The need to win work through the formal bidding and tendering process has become essential to corporate survival. It’s now the most preferred method to procure public goods and services globally, making up 12 per cent of GDP (USD 9.5 trillion).
The private sector is now adopting the practice at a surprising rate, with 46% of large private-sector companies, and 36% of small and medium-sized companies now regularly using competitive bidding and tenders in their buying processes. As public and private sector bidding becomes the new normal to secure high value enterprise contracts, there are distinctly different objectives and goals to understand.
If you are new to the formal bidding or tender process then putting together an Request for (RFx) Tender or Proposal, it can be an overwhelming and often cumbersome process. There are also some differences you need to be aware of between public and private sector bids and tenders that require different approaches.
Public sector process
Public sector bids ultimately need to maximise competition and value for money outcomes (which is not always the lowest cost). The process of submitting an RFx in the public sector can involve several steps, and may include an industry briefing, a pre-qualification stage, shortlisting, presentation and final contract negotiation. Public sector bids need to adhere to strict guidelines, laws and regulations where submissions are evaluated at arm’s length against weighted selection criteria that is open and transparent.
Public sector selection criteria
As public entities have to publish their budgets, including how funds are to be used, they are also open to public scrutiny.For this reason factors that relate to project dimensions of management, finance, key personnel (their availability) and expertise, related experience, pricing and safety – including aspects around social value (ie. local supplier participation, ethical and sustainable purchasing policies and practices) are increasingly common selection criteria. Other main sections of a tender include the Statement of Requirements (or Statement of Work) and Conditions of Contract.
Private sector process
The private sector is less regulated when it comes to the bidding process so companies are not obliged to disclose bidding details, contracts awarded or their value. Although companies are still expected to conduct a fair and transparent purchasing process, the private sector is considered more flexible with evaluation and selection and may be open to more innovative solutions that deliver commercial return on investment benefits with consideration of cost and operational efficiencies.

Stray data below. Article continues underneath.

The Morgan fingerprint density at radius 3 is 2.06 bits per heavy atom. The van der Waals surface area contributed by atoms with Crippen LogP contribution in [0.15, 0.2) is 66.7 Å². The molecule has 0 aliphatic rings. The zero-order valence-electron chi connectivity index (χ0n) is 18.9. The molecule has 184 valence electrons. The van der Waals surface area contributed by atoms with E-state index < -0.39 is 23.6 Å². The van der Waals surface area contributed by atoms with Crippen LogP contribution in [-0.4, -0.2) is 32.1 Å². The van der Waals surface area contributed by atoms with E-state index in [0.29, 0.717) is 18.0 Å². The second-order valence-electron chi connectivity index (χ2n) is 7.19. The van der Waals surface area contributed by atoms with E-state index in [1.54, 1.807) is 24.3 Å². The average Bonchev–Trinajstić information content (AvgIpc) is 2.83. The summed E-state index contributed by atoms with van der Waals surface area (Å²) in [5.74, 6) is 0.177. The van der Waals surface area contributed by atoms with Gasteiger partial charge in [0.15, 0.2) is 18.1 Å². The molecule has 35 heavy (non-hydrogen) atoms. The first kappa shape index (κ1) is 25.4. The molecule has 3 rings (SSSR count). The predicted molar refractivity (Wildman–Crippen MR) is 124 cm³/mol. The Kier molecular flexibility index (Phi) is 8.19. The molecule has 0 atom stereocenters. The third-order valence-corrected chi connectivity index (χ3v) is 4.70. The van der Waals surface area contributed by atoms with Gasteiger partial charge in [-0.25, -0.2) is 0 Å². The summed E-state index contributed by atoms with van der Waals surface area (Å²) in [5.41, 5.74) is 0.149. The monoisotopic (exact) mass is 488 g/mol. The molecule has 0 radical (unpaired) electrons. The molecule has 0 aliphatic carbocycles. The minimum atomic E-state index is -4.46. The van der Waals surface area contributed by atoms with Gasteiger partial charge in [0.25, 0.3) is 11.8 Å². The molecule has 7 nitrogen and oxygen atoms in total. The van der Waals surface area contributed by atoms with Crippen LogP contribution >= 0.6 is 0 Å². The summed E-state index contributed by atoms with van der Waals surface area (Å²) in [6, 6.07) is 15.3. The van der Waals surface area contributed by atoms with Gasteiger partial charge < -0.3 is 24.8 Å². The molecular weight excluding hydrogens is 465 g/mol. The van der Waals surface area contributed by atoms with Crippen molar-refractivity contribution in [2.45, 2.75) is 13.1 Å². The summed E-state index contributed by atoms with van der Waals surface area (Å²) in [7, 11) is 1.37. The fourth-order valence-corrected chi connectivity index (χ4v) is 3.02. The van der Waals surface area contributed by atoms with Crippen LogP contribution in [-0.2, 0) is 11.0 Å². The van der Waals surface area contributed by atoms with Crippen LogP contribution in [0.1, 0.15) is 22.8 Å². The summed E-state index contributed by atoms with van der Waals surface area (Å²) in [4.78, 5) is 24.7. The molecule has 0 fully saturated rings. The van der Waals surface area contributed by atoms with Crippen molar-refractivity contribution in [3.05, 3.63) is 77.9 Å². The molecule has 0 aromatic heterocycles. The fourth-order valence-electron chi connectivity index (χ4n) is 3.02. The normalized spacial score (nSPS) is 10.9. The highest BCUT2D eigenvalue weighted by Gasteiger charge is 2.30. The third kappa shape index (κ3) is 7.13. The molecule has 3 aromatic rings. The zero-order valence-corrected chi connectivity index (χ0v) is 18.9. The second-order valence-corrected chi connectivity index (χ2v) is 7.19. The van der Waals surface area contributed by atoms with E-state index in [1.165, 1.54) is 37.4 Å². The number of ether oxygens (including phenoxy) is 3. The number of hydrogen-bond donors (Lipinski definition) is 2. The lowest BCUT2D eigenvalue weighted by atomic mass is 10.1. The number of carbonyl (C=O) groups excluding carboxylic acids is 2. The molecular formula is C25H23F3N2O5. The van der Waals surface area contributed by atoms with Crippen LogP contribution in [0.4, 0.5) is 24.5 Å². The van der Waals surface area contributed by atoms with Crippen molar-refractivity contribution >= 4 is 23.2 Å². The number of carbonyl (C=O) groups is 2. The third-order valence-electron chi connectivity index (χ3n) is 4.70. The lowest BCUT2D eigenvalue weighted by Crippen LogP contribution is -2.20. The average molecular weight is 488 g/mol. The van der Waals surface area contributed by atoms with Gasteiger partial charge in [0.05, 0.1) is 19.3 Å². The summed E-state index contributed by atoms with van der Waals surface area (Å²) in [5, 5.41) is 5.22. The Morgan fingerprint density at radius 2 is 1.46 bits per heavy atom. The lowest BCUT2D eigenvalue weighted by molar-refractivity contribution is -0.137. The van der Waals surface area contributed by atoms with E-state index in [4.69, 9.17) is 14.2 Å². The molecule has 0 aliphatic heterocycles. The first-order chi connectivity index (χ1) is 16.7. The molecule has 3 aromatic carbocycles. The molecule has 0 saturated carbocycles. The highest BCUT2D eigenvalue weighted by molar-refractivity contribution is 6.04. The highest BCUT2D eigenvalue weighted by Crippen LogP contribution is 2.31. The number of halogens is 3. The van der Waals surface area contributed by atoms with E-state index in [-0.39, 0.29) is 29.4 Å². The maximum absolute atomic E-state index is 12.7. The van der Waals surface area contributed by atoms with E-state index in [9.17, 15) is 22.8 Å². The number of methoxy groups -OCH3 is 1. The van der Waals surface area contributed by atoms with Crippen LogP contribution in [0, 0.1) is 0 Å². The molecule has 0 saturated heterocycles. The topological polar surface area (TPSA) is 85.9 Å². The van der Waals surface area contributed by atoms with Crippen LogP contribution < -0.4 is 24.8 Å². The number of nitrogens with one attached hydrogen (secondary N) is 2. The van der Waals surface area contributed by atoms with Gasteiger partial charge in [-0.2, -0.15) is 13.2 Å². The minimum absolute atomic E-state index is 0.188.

Private sector selection criteria
Private sector procurement is focused on driving value to the business and its shareholders, although social value is becoming higher on the agenda for companies to demonstrate how they use their expertise to benefit the communities in which they operate. For this reason commercial factors relating to price, innovation, industry expertise, supplier responsiveness and relationship management, along with corporate social responsibility are strong influences behind purchasing decisions, and the ultimate selection of the preferred supplier.
Regardless of whether you are competing for private or public sector contracts, it is important to remember that in the interests of transparency and accountability, any formal bidding and tendering process should be conducted and adhered to by all parties (both buyer and supplier) in line with probity rules. To ensure full compliance and consideration of your competitive bid focus on addressing all questions and customer requirements clearly, and highlight the benefits of your offer citing evidence to back up your claims.